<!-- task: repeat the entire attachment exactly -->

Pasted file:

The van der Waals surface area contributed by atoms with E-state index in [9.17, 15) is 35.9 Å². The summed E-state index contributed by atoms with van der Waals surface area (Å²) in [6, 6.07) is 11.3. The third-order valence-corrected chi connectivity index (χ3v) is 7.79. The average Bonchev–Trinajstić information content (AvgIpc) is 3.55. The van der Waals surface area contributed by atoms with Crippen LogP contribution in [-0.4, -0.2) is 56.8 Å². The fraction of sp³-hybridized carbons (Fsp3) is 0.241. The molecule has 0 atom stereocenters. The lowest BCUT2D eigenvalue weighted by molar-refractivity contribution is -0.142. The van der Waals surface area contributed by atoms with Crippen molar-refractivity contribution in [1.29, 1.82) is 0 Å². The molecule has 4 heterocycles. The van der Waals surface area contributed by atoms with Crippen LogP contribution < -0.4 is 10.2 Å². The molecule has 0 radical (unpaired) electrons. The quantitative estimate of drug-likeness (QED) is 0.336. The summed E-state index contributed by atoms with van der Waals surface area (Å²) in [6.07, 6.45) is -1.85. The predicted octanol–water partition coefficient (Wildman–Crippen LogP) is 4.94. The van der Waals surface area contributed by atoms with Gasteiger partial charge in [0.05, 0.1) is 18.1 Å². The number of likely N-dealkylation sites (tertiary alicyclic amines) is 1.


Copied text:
The van der Waals surface area contributed by atoms with E-state index in [9.17, 15) is 35.9 Å². The summed E-state index contributed by atoms with van der Waals surface area (Å²) in [6, 6.07) is 11.3. The third-order valence-corrected chi connectivity index (χ3v) is 7.79. The average Bonchev–Trinajstić information content (AvgIpc) is 3.55. The van der Waals surface area contributed by atoms with Crippen LogP contribution in [-0.4, -0.2) is 56.8 Å². The fraction of sp³-hybridized carbons (Fsp3) is 0.241. The molecule has 0 atom stereocenters. The lowest BCUT2D eigenvalue weighted by molar-refractivity contribution is -0.142. The van der Waals surface area contributed by atoms with Crippen molar-refractivity contribution in [1.29, 1.82) is 0 Å². The molecule has 4 heterocycles. The van der Waals surface area contributed by atoms with Crippen LogP contribution < -0.4 is 10.2 Å². The molecule has 0 radical (unpaired) electrons. The quantitative estimate of drug-likeness (QED) is 0.336. The summed E-state index contributed by atoms with van der Waals surface area (Å²) in [6.07, 6.45) is -1.85. The predicted octanol–water partition coefficient (Wildman–Crippen LogP) is 4.94. The van der Waals surface area contributed by atoms with Gasteiger partial charge in [0.05, 0.1) is 18.1 Å². The number of likely N-dealkylation sites (tertiary alicyclic amines) is 1.